Analysis: Jonathan Isaac and Jayson Tatum should be on Sacramento’s radar

The Sacramento Kings will have to fill the void at two positions come June, and they will have an opportunity to do so with two picks in the later top ten of the draft. The only way that doesn’t happen is if the lottery balls bounce in a very strange way. Let’s just leave it at that.

With a combination of Buddy Hield, Willie Cauley-Stein and Skal Labissiere, the Kings will have to surround the young trio with a skilled point guard and small forward.

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Currently, the Kings are projected to receive the eighth and tenth overall picks in the 2017 draft, which gives them the chance to take two skilled players to round out a youthful starting lineup.

Already addressed in a previous article, the two point guards the Kings should heavily consider are Dennis Smith Jr. and the French sensation, Frank Ntilikina.

With both Smith Jr. and Ntilikina projected to still be on the board come the 10th pick, let’s take a closer look at two small forwards that the Kings should focus on as they might be more of a priority: Jayson Tatum of Duke, and Jonathan Isaac of Florida State.

After Rudy Gay’s season ending torn Achilles injury this past season, a greater focus has been made surrounding the small forward position for the Kings. The question whether Gay will comeback stronger than before is still unknown but a speedy recovery time has allowed most to think things are heading in the right direction.

But with the unknown still glooming, Sacramento will have to draft a “replacement” if you will, in this years draft.

Jonathan Isaac 6-10, 210 lbs, SF, Fr. FLORIDA STATE

There is no question that Isaac has one of the highest upsides of any small forward in this year’s draft. In a pro style offense at Florida State, Isaac led the Seminoles in rebounds and was second in scoring averaging 12 points and 7.8 rebounds, while shooting over 50 percent from the field. With a long 6-foot-10 frame, Isaac has a body similar to Kevin Durant and a set of skills similar to Paul George.

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At 6-foot-10, Isaac is well ahead of most big men, as he is a threat from deep. Isaac’s strongest ability is to create his own shot off the dribble, which is uncommon for players his size.

He is very fluid with the basketball and is a very coordinated big. Isaac is not timid with the ball in his hands and is a versatile threat at the free throw line extended. Ball handling is not a problem for Isaac as he can push the ball up the floor and start the offense in the half-court.

Isaac also moves well without the ball. Posted mostly around the free throw line extended, Isaac has the ability to float around the 3-point line and slash to the rim when necessary.

{Here is a video breakdown Leo Beas did a few days ago}

The reason why Isaac plays like a guard is because his size was not always there. A late six-inch growth spurt in high school caused Isaac to get to his 6-foot-10 frame and is still learning to use his size in the low post.

Although his defensive presence is felt, Isaac will need to transform into a low post scorer to better round out his game. Isaac landing in Sacramento would create a big three in the post, playing alongside athletic skilled bigs, Cauley-Stein and Labissiere.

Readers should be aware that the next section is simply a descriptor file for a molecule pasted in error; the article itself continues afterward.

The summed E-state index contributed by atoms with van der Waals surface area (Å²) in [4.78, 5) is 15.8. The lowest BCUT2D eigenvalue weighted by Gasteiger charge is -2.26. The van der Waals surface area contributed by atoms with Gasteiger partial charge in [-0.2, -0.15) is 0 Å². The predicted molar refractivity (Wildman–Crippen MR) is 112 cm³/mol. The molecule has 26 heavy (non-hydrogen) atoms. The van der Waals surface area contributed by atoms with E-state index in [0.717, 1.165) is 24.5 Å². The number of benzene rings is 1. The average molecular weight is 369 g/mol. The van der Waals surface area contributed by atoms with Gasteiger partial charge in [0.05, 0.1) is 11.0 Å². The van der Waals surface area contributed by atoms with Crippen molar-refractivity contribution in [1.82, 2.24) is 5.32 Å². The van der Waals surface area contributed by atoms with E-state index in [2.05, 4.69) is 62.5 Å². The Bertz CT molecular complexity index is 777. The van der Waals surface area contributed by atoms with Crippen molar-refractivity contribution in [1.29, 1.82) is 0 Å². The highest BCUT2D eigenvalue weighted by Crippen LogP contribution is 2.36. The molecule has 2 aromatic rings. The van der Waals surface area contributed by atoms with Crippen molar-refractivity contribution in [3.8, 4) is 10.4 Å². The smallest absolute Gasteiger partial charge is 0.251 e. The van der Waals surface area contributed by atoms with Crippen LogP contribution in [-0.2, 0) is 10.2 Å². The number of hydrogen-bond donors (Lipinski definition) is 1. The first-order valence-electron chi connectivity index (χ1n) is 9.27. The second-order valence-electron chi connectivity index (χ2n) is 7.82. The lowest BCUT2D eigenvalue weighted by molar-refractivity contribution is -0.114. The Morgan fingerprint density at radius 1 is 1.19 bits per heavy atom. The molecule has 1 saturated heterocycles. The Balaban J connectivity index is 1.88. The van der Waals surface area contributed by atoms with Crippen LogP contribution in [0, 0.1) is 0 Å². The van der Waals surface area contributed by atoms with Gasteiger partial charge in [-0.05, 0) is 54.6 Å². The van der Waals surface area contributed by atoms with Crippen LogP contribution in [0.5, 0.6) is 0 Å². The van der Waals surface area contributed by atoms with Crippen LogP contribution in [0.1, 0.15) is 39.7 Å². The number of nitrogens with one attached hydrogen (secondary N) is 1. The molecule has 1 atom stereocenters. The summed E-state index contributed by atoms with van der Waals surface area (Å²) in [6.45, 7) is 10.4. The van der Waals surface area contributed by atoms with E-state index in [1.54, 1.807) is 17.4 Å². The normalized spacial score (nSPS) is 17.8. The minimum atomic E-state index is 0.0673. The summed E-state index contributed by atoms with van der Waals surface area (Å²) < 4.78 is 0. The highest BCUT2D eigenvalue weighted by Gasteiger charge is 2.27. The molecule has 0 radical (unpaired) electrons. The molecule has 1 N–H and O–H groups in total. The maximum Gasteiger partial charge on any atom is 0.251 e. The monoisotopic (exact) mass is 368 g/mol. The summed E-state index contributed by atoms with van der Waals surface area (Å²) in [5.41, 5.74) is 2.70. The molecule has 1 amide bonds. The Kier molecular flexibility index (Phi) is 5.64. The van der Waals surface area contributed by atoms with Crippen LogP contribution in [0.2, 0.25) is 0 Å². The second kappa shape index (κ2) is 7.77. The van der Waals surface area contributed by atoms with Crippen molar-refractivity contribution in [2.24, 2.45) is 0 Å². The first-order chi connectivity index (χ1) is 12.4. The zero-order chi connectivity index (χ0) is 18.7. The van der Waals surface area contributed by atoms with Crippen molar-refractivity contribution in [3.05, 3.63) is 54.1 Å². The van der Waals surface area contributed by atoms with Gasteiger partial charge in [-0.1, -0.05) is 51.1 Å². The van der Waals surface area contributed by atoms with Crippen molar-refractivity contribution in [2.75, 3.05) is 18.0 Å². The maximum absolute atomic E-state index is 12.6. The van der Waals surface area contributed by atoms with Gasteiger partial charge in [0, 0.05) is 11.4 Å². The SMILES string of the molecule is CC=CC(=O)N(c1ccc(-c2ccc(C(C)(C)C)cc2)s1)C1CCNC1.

Jayson Tatum 6-8, 205 lbs, SF, Fr. DUKE

In the early part of the NCAA season, Mike Krzyzewski held back on the reigns of Tatum while he floated around the mid first round in multiple draft boards. It wasn’t until the midway point of this year that Krzyzewski unleashed Tatum’s skill set, which satisfied many scouts around the league.

Tatum had a remarkable ACC Tournament as he averaged 22 points leading Duke to an ACC Tournament Championship. He finished the season at Duke averaging 16.8 points, 7.3 rebounds and 2.1 assists.

Tatum is most comparable to Danny Granger or to Rudy Gay (not kidding). Tatum has the ability to defend at both the three and four spots while being mobile in doing so.

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Offensively, Tatum brings an extended range, a high post shooting threat and mobility on the pick and pop or the screen and roll. Tatum’s most valuable asset is his ball handling ability for his size.

Being able to take on multiple opponents at his size offers him the advantage of getting to the rim with ease and drawing contact. Tatum’s game is viewed as un-cringe worthy as multiple players his size are sometimes not well acclimated with a ball handling repertoire.

Tatum seems like the right fit for the Kings, as they do not have a player currently like him on the roster. With Gay potentially on his way out and dealing with injury, Tatum could be a decent backup plan as well as Isaac.

Once Rudy Gay makes his decision on opting in or opting out, a plan to draft a small forward will become more and more realistic come June. The probability to draft Isaac becomes more ideal as multiple draft boards have Tatum going in the top five. A combination of Isaac and another athletic guard in Ntilikina or Smith Jr. would round out a youthful and athletic starting five for the upcoming season.

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Manny Vieites
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